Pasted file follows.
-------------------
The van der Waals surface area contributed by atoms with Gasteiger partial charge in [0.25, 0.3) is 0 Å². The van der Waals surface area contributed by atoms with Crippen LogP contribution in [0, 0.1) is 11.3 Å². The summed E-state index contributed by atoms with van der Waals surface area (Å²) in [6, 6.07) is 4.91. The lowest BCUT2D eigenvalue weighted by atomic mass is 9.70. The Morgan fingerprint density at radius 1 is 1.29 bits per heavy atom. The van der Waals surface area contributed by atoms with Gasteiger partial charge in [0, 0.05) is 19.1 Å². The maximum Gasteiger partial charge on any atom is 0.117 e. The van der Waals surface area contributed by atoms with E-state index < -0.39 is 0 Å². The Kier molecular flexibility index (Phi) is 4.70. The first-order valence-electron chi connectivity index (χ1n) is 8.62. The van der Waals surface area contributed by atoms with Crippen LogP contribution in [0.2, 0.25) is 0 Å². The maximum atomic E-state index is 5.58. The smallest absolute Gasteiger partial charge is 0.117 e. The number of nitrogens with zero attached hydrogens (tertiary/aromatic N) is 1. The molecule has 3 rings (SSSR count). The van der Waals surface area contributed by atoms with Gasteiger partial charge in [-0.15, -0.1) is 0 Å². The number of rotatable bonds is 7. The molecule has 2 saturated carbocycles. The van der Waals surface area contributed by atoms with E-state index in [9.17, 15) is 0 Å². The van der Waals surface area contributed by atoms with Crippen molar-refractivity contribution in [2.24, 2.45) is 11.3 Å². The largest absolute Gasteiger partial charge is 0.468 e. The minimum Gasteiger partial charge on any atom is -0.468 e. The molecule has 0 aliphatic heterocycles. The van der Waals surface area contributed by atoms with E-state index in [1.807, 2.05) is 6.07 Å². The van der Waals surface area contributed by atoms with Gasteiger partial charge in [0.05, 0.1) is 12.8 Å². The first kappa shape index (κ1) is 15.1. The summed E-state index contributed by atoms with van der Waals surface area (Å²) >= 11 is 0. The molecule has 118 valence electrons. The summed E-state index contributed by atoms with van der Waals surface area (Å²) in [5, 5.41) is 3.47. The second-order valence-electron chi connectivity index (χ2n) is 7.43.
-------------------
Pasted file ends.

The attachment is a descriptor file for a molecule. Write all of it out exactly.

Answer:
The van der Waals surface area contributed by atoms with Gasteiger partial charge in [0.25, 0.3) is 0 Å². The van der Waals surface area contributed by atoms with Crippen LogP contribution in [0, 0.1) is 11.3 Å². The summed E-state index contributed by atoms with van der Waals surface area (Å²) in [6, 6.07) is 4.91. The lowest BCUT2D eigenvalue weighted by atomic mass is 9.70. The Morgan fingerprint density at radius 1 is 1.29 bits per heavy atom. The van der Waals surface area contributed by atoms with Gasteiger partial charge in [0, 0.05) is 19.1 Å². The maximum Gasteiger partial charge on any atom is 0.117 e. The van der Waals surface area contributed by atoms with E-state index < -0.39 is 0 Å². The Kier molecular flexibility index (Phi) is 4.70. The first-order valence-electron chi connectivity index (χ1n) is 8.62. The van der Waals surface area contributed by atoms with Crippen LogP contribution in [0.2, 0.25) is 0 Å². The maximum atomic E-state index is 5.58. The smallest absolute Gasteiger partial charge is 0.117 e. The number of nitrogens with zero attached hydrogens (tertiary/aromatic N) is 1. The molecule has 3 rings (SSSR count). The van der Waals surface area contributed by atoms with Gasteiger partial charge in [-0.15, -0.1) is 0 Å². The number of rotatable bonds is 7. The molecule has 2 saturated carbocycles. The van der Waals surface area contributed by atoms with E-state index in [9.17, 15) is 0 Å². The van der Waals surface area contributed by atoms with Crippen molar-refractivity contribution in [2.24, 2.45) is 11.3 Å². The largest absolute Gasteiger partial charge is 0.468 e. The minimum Gasteiger partial charge on any atom is -0.468 e. The molecule has 0 aliphatic heterocycles. The van der Waals surface area contributed by atoms with E-state index in [1.807, 2.05) is 6.07 Å². The van der Waals surface area contributed by atoms with Gasteiger partial charge in [0.05, 0.1) is 12.8 Å². The first kappa shape index (κ1) is 15.1. The summed E-state index contributed by atoms with van der Waals surface area (Å²) >= 11 is 0. The molecule has 118 valence electrons. The summed E-state index contributed by atoms with van der Waals surface area (Å²) in [5, 5.41) is 3.47. The second-order valence-electron chi connectivity index (χ2n) is 7.43.